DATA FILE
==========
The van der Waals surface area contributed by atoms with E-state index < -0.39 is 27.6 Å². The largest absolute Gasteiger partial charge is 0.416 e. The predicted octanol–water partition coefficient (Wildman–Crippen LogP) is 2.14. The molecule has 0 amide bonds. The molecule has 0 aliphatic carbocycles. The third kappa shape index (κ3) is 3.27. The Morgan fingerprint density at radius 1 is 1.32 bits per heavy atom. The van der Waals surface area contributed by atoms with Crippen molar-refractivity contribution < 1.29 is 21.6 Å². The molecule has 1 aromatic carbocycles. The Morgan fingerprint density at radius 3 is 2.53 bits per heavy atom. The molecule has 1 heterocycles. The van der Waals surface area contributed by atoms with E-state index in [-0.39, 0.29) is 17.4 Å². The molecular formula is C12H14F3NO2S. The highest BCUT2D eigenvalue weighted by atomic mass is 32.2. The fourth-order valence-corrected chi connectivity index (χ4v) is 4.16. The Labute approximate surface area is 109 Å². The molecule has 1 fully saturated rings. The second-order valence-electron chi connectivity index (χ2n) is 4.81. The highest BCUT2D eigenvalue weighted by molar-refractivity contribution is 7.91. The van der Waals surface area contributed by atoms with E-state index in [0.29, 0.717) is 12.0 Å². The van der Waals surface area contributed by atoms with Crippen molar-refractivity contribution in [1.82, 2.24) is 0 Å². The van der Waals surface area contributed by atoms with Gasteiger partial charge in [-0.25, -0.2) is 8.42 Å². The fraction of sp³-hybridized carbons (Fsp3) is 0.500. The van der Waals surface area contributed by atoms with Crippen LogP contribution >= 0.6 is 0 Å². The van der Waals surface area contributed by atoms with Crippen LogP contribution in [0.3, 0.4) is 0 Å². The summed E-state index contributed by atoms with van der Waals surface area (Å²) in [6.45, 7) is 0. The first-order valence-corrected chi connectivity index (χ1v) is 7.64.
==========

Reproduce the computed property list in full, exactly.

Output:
The van der Waals surface area contributed by atoms with E-state index < -0.39 is 27.6 Å². The largest absolute Gasteiger partial charge is 0.416 e. The predicted octanol–water partition coefficient (Wildman–Crippen LogP) is 2.14. The molecule has 0 amide bonds. The molecule has 0 aliphatic carbocycles. The third kappa shape index (κ3) is 3.27. The Morgan fingerprint density at radius 1 is 1.32 bits per heavy atom. The van der Waals surface area contributed by atoms with Crippen molar-refractivity contribution < 1.29 is 21.6 Å². The molecule has 1 aromatic carbocycles. The Morgan fingerprint density at radius 3 is 2.53 bits per heavy atom. The molecule has 1 heterocycles. The van der Waals surface area contributed by atoms with E-state index in [-0.39, 0.29) is 17.4 Å². The molecular formula is C12H14F3NO2S. The highest BCUT2D eigenvalue weighted by atomic mass is 32.2. The fourth-order valence-corrected chi connectivity index (χ4v) is 4.16. The Labute approximate surface area is 109 Å². The molecule has 1 fully saturated rings. The second-order valence-electron chi connectivity index (χ2n) is 4.81. The highest BCUT2D eigenvalue weighted by molar-refractivity contribution is 7.91. The van der Waals surface area contributed by atoms with E-state index in [0.29, 0.717) is 12.0 Å². The van der Waals surface area contributed by atoms with Crippen molar-refractivity contribution in [1.82, 2.24) is 0 Å². The van der Waals surface area contributed by atoms with Gasteiger partial charge in [-0.25, -0.2) is 8.42 Å². The fraction of sp³-hybridized carbons (Fsp3) is 0.500. The van der Waals surface area contributed by atoms with Crippen LogP contribution >= 0.6 is 0 Å². The van der Waals surface area contributed by atoms with Crippen LogP contribution in [0.3, 0.4) is 0 Å². The summed E-state index contributed by atoms with van der Waals surface area (Å²) in [6.45, 7) is 0. The first-order valence-corrected chi connectivity index (χ1v) is 7.64.